The saying “it’s who you know” took on a new meaning when we began thinking of who we would like to invite as guest speakers. I quickly learned how small the world of superintendents was when a simple call could be made, and invites were extended. We intentionally brought in diverse female leaders to reflect our existing group. We not only wanted successful women with a message, but we also wanted to learn their stories and hear how they navigated their journey.
While every story is unique, our guest speakers provided insight on their personal journeys, challenges along the way and advice for those of us who are looking for advancement in our careers. Our guest speakers included sitting and retired superintendents, authors (male and female) who wrote about challenges women face and practical ways to overcome them, and women who are trailblazers in the world of education. Every meeting included at least one guest speaker, who not only told their stories, but participated in our activities, brought activities of their own and allowed us an interactive dialog to ask questions, share our personal struggles and be inspired by amazing leaders.
My personal experience helping arrange our speakers was one that I will forever cherish. I was gifted the time with our presenters to share about our Women in Leadership group, our background, purpose and goals. I had the opportunity to meet one-on-one with our speakers, hear their stories and discuss possible ideas for our group. I was inspired during each conversation, and even more so when they stood in front of our group and were vulnerable, honest and thought-provoking.
In addition to meetings, our Women in Leadership group was able to create a few unique experiences to help strengthen our dynamic.

ACSA’s Leadership Summit: Our entire group had the opportunity to attend this conference together. Not only did we attend a variety of sessions, we had the time to enjoy meals together, do “walk and talks” and just spend quality time together.
Leading While Female Conference: After reading the book, we learned the co-authors of the book “Leading While Female” were hosting a 24-hour conference. A small group of us attended and were so overwhelmed to be in the presence of such empowering women. Women shared their stories, networked and left feeling empowered.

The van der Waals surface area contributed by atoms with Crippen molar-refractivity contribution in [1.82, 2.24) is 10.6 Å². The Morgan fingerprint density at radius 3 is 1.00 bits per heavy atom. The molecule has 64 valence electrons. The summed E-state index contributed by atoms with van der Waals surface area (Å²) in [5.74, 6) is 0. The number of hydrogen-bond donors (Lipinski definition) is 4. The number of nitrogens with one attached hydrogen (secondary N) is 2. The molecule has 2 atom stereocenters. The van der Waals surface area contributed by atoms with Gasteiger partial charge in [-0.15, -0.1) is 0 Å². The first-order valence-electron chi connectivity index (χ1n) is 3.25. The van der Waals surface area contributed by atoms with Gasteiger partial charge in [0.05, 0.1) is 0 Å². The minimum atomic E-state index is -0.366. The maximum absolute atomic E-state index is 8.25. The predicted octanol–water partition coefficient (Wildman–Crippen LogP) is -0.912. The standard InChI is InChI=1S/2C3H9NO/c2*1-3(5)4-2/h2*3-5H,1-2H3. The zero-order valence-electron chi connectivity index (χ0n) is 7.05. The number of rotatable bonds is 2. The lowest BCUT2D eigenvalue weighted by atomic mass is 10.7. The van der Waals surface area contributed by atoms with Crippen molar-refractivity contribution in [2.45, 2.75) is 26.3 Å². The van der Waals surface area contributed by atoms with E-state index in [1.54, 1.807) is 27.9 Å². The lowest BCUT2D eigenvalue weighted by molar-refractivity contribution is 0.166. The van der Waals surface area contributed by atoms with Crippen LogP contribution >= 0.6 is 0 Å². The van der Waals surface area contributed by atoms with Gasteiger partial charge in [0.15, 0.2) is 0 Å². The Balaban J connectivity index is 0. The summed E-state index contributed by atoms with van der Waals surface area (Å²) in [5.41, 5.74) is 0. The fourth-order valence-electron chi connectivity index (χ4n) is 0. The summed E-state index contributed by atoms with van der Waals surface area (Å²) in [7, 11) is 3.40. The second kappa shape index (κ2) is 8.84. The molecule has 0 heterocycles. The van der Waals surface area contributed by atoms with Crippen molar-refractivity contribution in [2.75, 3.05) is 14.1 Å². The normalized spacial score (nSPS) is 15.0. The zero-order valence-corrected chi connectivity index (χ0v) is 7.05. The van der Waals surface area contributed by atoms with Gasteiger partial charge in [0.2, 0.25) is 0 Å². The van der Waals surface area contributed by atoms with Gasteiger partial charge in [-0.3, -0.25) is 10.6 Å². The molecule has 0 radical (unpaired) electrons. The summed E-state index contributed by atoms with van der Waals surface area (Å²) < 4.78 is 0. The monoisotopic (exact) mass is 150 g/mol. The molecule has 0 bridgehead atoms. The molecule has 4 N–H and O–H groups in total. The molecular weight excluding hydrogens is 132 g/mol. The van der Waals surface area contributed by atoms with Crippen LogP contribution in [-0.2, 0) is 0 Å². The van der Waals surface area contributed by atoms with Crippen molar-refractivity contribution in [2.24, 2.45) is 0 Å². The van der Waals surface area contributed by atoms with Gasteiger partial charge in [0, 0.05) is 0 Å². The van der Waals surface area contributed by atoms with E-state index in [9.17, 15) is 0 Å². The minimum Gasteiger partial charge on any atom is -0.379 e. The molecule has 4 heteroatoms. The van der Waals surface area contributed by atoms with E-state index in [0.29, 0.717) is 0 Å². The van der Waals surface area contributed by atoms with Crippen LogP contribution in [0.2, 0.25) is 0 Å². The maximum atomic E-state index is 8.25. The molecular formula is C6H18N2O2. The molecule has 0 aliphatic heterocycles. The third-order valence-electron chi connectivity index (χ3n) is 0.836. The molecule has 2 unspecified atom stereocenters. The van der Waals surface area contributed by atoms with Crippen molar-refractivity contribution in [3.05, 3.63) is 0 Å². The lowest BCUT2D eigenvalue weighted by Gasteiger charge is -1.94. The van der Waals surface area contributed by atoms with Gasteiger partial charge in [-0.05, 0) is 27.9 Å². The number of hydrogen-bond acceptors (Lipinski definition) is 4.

Celebrations: Spending a year with 20 women who are all making incredible things happen every day, deserves to be celebrated. During our time together we had professional celebrations of career advancement, taking a leap and accepting a professor position while also serving as a director in our district, finally having those courageous conversations, and much more. We also had personal celebrations, like weddings and babies!

With year one of Women in Leadership in the books, I can honestly say that this experience has been transformative. When you start something like this, you never know how it will be received or whether people will want to continue this journey with you. When asked about this experience, I was overwhelmed by the love and appreciation I have received from our WiL group. I am so blessed to have a superintendent who believes in this work and is eager to support us in year two. We opened our application process again and are excited to be welcoming another eight members next year. Serena Williams said it best with: “Every woman’s success should be an inspiration to another. We’re strongest when we cheer each other on.”
Amudha, R., Motha, L., Selvabaskar, S., Alamelu, R., & Surulivel, S. (2016). Glass ceiling and glass escalator: An ultimate gender divide in urban vicinity. Indian Journal of Science and Technology, 9(27), 1-9.
Eagly, A., & Carli, L. (2007, September). Women and the labyrinth of leadership. Harvard Business Review, 2-11.
Jones, C. (2018). Pay gap: 48% of women say they have to work twice as hard as men to take home half the pay. USA Today. https://www.usatoday.com/story/money/2018/01/18/end-pay-gap-between-men-and-women-earns-notyet-majority-women-new-survey-finds/1042607001/
Williams, C. (2013). The glass escalator, revisited: Gender inequality in neoliberal times. Gender & Society, 27(5), 609-629.
Amy Smith, Ed.D., is principal of Suzanne Middle School in Walnut Valley Unified School District.